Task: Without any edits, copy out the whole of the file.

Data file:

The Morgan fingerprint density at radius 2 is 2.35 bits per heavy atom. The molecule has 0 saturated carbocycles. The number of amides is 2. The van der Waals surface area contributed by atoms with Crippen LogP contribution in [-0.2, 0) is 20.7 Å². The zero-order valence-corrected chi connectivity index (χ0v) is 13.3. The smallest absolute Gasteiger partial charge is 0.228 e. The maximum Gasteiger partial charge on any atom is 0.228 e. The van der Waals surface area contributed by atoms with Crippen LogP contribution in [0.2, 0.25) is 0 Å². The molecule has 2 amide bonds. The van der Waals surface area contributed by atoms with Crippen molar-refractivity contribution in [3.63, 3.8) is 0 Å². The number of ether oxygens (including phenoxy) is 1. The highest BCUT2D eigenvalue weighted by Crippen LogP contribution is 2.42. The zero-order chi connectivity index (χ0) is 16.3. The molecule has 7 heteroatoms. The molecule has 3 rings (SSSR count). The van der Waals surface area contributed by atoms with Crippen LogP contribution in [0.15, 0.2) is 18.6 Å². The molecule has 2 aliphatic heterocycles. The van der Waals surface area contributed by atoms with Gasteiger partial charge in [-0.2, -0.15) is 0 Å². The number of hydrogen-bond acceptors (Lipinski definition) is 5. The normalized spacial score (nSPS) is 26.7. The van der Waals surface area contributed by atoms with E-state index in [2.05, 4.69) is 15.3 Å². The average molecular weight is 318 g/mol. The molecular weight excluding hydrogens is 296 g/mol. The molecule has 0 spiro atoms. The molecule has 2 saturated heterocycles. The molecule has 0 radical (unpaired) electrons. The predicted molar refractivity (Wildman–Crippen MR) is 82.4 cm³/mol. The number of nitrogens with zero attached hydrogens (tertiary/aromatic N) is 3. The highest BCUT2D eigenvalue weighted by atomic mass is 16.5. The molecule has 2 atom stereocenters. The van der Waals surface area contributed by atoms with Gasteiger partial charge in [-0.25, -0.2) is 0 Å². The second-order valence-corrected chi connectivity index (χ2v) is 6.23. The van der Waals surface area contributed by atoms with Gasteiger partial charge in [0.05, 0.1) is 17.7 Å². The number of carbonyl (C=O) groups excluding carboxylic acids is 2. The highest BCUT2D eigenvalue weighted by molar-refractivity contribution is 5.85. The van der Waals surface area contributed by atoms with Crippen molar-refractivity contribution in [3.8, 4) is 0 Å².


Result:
The Morgan fingerprint density at radius 2 is 2.35 bits per heavy atom. The molecule has 0 saturated carbocycles. The number of amides is 2. The van der Waals surface area contributed by atoms with Crippen LogP contribution in [-0.2, 0) is 20.7 Å². The zero-order valence-corrected chi connectivity index (χ0v) is 13.3. The smallest absolute Gasteiger partial charge is 0.228 e. The maximum Gasteiger partial charge on any atom is 0.228 e. The van der Waals surface area contributed by atoms with Crippen LogP contribution in [0.2, 0.25) is 0 Å². The molecule has 2 amide bonds. The van der Waals surface area contributed by atoms with Crippen molar-refractivity contribution in [3.63, 3.8) is 0 Å². The number of ether oxygens (including phenoxy) is 1. The highest BCUT2D eigenvalue weighted by Crippen LogP contribution is 2.42. The zero-order chi connectivity index (χ0) is 16.3. The molecule has 7 heteroatoms. The molecule has 3 rings (SSSR count). The van der Waals surface area contributed by atoms with Crippen LogP contribution in [0.15, 0.2) is 18.6 Å². The molecule has 2 aliphatic heterocycles. The van der Waals surface area contributed by atoms with Gasteiger partial charge in [-0.2, -0.15) is 0 Å². The number of hydrogen-bond acceptors (Lipinski definition) is 5. The normalized spacial score (nSPS) is 26.7. The van der Waals surface area contributed by atoms with E-state index in [2.05, 4.69) is 15.3 Å². The average molecular weight is 318 g/mol. The molecular weight excluding hydrogens is 296 g/mol. The molecule has 0 spiro atoms. The molecule has 2 saturated heterocycles. The molecule has 0 radical (unpaired) electrons. The predicted molar refractivity (Wildman–Crippen MR) is 82.4 cm³/mol. The number of nitrogens with zero attached hydrogens (tertiary/aromatic N) is 3. The highest BCUT2D eigenvalue weighted by atomic mass is 16.5. The molecule has 2 atom stereocenters. The van der Waals surface area contributed by atoms with Gasteiger partial charge in [-0.25, -0.2) is 0 Å². The second-order valence-corrected chi connectivity index (χ2v) is 6.23. The van der Waals surface area contributed by atoms with Gasteiger partial charge in [0.05, 0.1) is 17.7 Å². The number of carbonyl (C=O) groups excluding carboxylic acids is 2. The highest BCUT2D eigenvalue weighted by molar-refractivity contribution is 5.85. The van der Waals surface area contributed by atoms with Crippen molar-refractivity contribution in [3.8, 4) is 0 Å².